It is a principal object of the invention, therefore, to provide a new and improved amplifier for use with a low voltage power supply and a high impedance input signal source, such as a capacitor or electret microphone, using FET technology, that avoids undue loss of gain but effectively suppresses ripple and other extraneous signals on the power supply.
A more specific object of the invention is to provide a new and improved ripple suppression circuit, usable as a pre-amplifier stage in a hearing aid or in other similar applications, that is small, simple, and inexpensive in construction, yet highly reliable and effective in operation.
According to the invention, therefore, an impedance conversion amplifier that is effective to suppress ripple and other extraneous signals from a power supply comprises first and second field-effect transistors (FETs) each having gate, source, and drain electrodes; input means are provided for applying an input signal to the gate of the first FET, a load resistor is connected from the source of the first FET to a reference potential, and connector means connect the drain and source of the first FET to the source and gate, respectively, of the second FET. The amplifier further comprises means for connecting the drain of the second FET to a low voltage power supply, whereby the first FET affords the functions of impedance conversion and gate bias for the second FET and the second FET provides a relatively constant operating voltage for the first FET, driving the drain of the first FET to near the A.C. potential of its gate.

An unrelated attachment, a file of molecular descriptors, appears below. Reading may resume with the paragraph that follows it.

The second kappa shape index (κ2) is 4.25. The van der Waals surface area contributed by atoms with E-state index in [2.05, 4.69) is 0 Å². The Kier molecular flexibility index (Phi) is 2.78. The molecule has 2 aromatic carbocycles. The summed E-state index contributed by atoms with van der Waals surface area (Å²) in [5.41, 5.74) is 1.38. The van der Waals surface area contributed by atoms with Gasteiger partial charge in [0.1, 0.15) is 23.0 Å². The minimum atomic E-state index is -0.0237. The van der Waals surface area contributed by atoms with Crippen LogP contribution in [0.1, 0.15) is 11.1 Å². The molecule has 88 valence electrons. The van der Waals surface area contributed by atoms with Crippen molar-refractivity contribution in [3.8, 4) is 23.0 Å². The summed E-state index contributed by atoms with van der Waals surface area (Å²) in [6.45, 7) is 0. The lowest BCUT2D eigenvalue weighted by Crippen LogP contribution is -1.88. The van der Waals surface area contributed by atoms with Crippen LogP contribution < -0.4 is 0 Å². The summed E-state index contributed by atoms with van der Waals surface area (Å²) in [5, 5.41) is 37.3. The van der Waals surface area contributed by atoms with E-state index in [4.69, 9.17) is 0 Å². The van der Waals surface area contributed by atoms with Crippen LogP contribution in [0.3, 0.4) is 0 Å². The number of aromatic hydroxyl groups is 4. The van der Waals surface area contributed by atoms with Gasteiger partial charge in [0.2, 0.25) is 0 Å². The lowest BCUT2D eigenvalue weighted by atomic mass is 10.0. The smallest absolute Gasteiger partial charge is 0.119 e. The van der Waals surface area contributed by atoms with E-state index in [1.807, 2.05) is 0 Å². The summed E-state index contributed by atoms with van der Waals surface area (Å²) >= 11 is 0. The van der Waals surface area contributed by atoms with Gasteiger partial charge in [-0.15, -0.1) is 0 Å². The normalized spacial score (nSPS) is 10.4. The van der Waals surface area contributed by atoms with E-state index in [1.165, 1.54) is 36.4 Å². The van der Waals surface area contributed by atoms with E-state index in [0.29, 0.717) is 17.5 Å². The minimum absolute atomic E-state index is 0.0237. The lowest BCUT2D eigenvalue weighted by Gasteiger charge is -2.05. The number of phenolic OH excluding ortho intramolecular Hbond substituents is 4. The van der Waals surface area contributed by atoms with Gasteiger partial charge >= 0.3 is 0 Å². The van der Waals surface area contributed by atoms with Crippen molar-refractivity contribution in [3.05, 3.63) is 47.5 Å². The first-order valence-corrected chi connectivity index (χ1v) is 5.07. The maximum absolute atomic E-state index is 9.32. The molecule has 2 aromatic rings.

FIG. 1 illustrates an N channel juncture field-effect transistor (JFET) and is employed to explain certain impedance attributes of that device;
FIGS. 2 , 3 and 4 are schematic diagrams of previously known JFET amplifier circuits;
FIG. 5 is a schematic diagram of an amplifier constructed in accordance with one embodiment of the present invention, in a typical application; and
FIG. 6 is a schematic diagram of an amplifier constructed in accordance with another embodiment of the invention.
In considering JFET circuitry, several terms are preferably defined. First is the transconductance, gm, defined as the ratio of input voltage to output current. A JFET acts like a source of an A.C. current, such that
Is=gm (Vgs), (1)
where Vgs is the voltage between the gate terminal G and the source terminal S (FIG. 1). If this current Is flows through a resistor R it produces a voltage, Vr, across that resistor
Next are the various capacitances between the terminals. An N channel JFET 10, FIG. 1, is structured as a reverse biased diode. Three terminals are involved, as one element is extended as a channel instead of a point contact. There is intrinsic capacitance between the terminals of the device due to the semiconductor properties. The three terminals are the drain G, the source S and the gate G. The three associated capacitances are Cgs, Cgd and Cds, FIG. 1. The resistive component of the impedance between drain D and gate G is much greater than the reactive impedance caused by capacitance Cgd. The same is true of the source and gate pair, but not of the drain and source pair. Therefore, only Cgd and Cgs are normally important. These capacitances are to a degree dependent on the D.C. potential between the terminals, decreasing as the potential increases. When low supply voltages are used this effect is not very important. These capacitances combine to form the input capacitance of the FET 10; that is the input capacitance is a combination of Cgs and Cgd. If the gate, drain, and source are all at the same D.C. potential, the input capacitance Cin is